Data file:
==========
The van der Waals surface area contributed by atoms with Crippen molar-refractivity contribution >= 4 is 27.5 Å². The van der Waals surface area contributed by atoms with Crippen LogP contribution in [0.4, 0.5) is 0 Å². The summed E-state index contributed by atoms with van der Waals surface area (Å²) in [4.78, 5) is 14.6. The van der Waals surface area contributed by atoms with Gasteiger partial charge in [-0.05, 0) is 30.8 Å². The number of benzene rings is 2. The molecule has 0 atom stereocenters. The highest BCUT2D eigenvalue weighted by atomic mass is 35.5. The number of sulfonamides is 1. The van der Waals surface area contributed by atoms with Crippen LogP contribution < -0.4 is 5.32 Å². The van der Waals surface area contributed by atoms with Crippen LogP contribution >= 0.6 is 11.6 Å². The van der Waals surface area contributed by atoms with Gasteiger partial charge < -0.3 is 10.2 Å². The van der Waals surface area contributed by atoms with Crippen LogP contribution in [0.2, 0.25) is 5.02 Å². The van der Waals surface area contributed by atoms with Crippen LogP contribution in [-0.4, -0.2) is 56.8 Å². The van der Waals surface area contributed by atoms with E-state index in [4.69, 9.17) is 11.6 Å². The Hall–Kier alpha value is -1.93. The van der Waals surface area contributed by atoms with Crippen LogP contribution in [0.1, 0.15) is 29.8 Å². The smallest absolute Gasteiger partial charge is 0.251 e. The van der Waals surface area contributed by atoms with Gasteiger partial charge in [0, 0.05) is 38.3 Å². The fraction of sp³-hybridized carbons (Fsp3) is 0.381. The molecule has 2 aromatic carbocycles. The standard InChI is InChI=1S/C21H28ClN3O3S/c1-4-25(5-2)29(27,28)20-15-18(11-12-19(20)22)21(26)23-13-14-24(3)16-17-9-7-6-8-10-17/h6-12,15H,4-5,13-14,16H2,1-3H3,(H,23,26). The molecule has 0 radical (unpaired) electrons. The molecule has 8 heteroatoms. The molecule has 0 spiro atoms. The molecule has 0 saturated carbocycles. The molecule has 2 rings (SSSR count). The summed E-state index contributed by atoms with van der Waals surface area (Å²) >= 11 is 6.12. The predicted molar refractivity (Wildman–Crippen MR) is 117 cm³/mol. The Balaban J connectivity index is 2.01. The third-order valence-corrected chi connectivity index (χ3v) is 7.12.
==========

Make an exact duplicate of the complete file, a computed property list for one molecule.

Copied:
The van der Waals surface area contributed by atoms with Crippen molar-refractivity contribution >= 4 is 27.5 Å². The van der Waals surface area contributed by atoms with Crippen LogP contribution in [0.4, 0.5) is 0 Å². The summed E-state index contributed by atoms with van der Waals surface area (Å²) in [4.78, 5) is 14.6. The van der Waals surface area contributed by atoms with Gasteiger partial charge in [-0.05, 0) is 30.8 Å². The number of benzene rings is 2. The molecule has 0 atom stereocenters. The highest BCUT2D eigenvalue weighted by atomic mass is 35.5. The number of sulfonamides is 1. The van der Waals surface area contributed by atoms with Crippen LogP contribution < -0.4 is 5.32 Å². The van der Waals surface area contributed by atoms with Crippen LogP contribution >= 0.6 is 11.6 Å². The van der Waals surface area contributed by atoms with Gasteiger partial charge < -0.3 is 10.2 Å². The van der Waals surface area contributed by atoms with Crippen LogP contribution in [0.2, 0.25) is 5.02 Å². The van der Waals surface area contributed by atoms with Crippen LogP contribution in [-0.4, -0.2) is 56.8 Å². The van der Waals surface area contributed by atoms with E-state index in [4.69, 9.17) is 11.6 Å². The Hall–Kier alpha value is -1.93. The van der Waals surface area contributed by atoms with Crippen LogP contribution in [0.1, 0.15) is 29.8 Å². The smallest absolute Gasteiger partial charge is 0.251 e. The van der Waals surface area contributed by atoms with Gasteiger partial charge in [0, 0.05) is 38.3 Å². The fraction of sp³-hybridized carbons (Fsp3) is 0.381. The molecule has 2 aromatic carbocycles. The standard InChI is InChI=1S/C21H28ClN3O3S/c1-4-25(5-2)29(27,28)20-15-18(11-12-19(20)22)21(26)23-13-14-24(3)16-17-9-7-6-8-10-17/h6-12,15H,4-5,13-14,16H2,1-3H3,(H,23,26). The molecule has 0 radical (unpaired) electrons. The molecule has 8 heteroatoms. The molecule has 0 spiro atoms. The molecule has 0 saturated carbocycles. The molecule has 2 rings (SSSR count). The summed E-state index contributed by atoms with van der Waals surface area (Å²) >= 11 is 6.12. The predicted molar refractivity (Wildman–Crippen MR) is 117 cm³/mol. The Balaban J connectivity index is 2.01. The third-order valence-corrected chi connectivity index (χ3v) is 7.12.